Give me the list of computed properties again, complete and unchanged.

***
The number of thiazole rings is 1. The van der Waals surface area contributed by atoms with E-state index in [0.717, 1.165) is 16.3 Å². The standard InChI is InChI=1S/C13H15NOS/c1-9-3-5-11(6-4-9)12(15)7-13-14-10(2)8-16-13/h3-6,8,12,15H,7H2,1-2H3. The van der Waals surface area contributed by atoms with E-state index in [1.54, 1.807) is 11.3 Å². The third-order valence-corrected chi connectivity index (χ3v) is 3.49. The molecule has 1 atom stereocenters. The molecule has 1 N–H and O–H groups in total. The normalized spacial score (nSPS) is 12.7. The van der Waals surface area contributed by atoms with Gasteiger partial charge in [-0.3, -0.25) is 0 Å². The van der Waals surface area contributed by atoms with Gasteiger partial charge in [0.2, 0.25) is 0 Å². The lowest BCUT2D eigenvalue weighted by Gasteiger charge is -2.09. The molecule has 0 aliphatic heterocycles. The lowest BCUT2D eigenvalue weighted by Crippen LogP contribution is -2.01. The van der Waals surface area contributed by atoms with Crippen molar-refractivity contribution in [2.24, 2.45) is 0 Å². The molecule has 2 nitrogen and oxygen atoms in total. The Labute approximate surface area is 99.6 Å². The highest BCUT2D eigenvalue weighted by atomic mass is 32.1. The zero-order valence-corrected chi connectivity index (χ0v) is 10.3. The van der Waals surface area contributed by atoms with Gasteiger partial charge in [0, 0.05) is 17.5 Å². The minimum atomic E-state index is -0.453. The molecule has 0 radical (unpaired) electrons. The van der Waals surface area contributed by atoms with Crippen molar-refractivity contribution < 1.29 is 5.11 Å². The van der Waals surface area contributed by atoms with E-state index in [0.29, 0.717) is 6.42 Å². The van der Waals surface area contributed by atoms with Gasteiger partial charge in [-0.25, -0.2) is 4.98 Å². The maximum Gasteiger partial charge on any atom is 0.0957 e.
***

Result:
The number of thiazole rings is 1. The van der Waals surface area contributed by atoms with E-state index in [0.717, 1.165) is 16.3 Å². The standard InChI is InChI=1S/C13H15NOS/c1-9-3-5-11(6-4-9)12(15)7-13-14-10(2)8-16-13/h3-6,8,12,15H,7H2,1-2H3. The van der Waals surface area contributed by atoms with E-state index in [1.54, 1.807) is 11.3 Å². The third-order valence-corrected chi connectivity index (χ3v) is 3.49. The molecule has 1 atom stereocenters. The molecule has 1 N–H and O–H groups in total. The normalized spacial score (nSPS) is 12.7. The van der Waals surface area contributed by atoms with Gasteiger partial charge in [-0.3, -0.25) is 0 Å². The van der Waals surface area contributed by atoms with Gasteiger partial charge in [0.2, 0.25) is 0 Å². The lowest BCUT2D eigenvalue weighted by Gasteiger charge is -2.09. The molecule has 0 aliphatic heterocycles. The lowest BCUT2D eigenvalue weighted by Crippen LogP contribution is -2.01. The van der Waals surface area contributed by atoms with Crippen molar-refractivity contribution in [2.24, 2.45) is 0 Å². The molecule has 2 nitrogen and oxygen atoms in total. The Labute approximate surface area is 99.6 Å². The highest BCUT2D eigenvalue weighted by atomic mass is 32.1. The zero-order valence-corrected chi connectivity index (χ0v) is 10.3. The van der Waals surface area contributed by atoms with Gasteiger partial charge in [0, 0.05) is 17.5 Å². The minimum atomic E-state index is -0.453. The molecule has 0 radical (unpaired) electrons. The van der Waals surface area contributed by atoms with Crippen molar-refractivity contribution < 1.29 is 5.11 Å². The van der Waals surface area contributed by atoms with E-state index in [0.29, 0.717) is 6.42 Å². The van der Waals surface area contributed by atoms with Gasteiger partial charge in [-0.25, -0.2) is 4.98 Å². The maximum Gasteiger partial charge on any atom is 0.0957 e.